In-Stat surveyed 1,208 consumers, which is a fair number, and found that 75% of respondents considered 4G to be an important feature, and one that would be in an "ideal phone". Although In-Stat analyst Greg Potter did point out that there is "a lot of confusion" about 4G. This is of course due to the conflicting marketing campaigns from all 4 of the major carriers in the US.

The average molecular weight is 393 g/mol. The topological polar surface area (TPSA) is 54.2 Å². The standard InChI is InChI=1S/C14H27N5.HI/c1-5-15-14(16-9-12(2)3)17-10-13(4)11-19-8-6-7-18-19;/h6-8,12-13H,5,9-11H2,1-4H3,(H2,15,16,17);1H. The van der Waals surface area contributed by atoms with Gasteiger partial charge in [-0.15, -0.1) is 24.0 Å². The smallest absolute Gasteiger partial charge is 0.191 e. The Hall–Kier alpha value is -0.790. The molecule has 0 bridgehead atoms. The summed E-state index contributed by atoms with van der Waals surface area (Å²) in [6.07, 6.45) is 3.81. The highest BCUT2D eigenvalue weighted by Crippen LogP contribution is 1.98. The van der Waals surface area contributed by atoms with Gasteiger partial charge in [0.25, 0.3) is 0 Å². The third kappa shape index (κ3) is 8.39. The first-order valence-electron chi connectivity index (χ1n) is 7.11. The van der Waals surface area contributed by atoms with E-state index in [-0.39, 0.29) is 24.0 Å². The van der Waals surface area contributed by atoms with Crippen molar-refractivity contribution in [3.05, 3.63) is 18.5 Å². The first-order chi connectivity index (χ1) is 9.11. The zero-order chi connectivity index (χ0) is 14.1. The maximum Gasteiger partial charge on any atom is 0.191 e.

The US carriers have, for the sake of marketing, decided it best to ignore the original meaning of the term "4G", and simply use it as a blanket statement for any network that is faster than 3G, which was not just misleading, but was so misleading that it caused a redefinition of the term. The International Telecommunication Union originally set requirements for a 4G network, which stated that it must offer peak speeds of at minimum 100 Mbps and a maximum of 1 Gbps depending on certain conditions. Ultimately, the ITU got so tired of fighting the false marketing, that it just changed the definition to include these "evolved 3G" networks "for the benefit of the consumer". Of course, it actually causes more confusion, because it seems anything faster than 2 Mbps can be considered 4G, which leaves a wide range of performance that consumers must learn about for each carrier.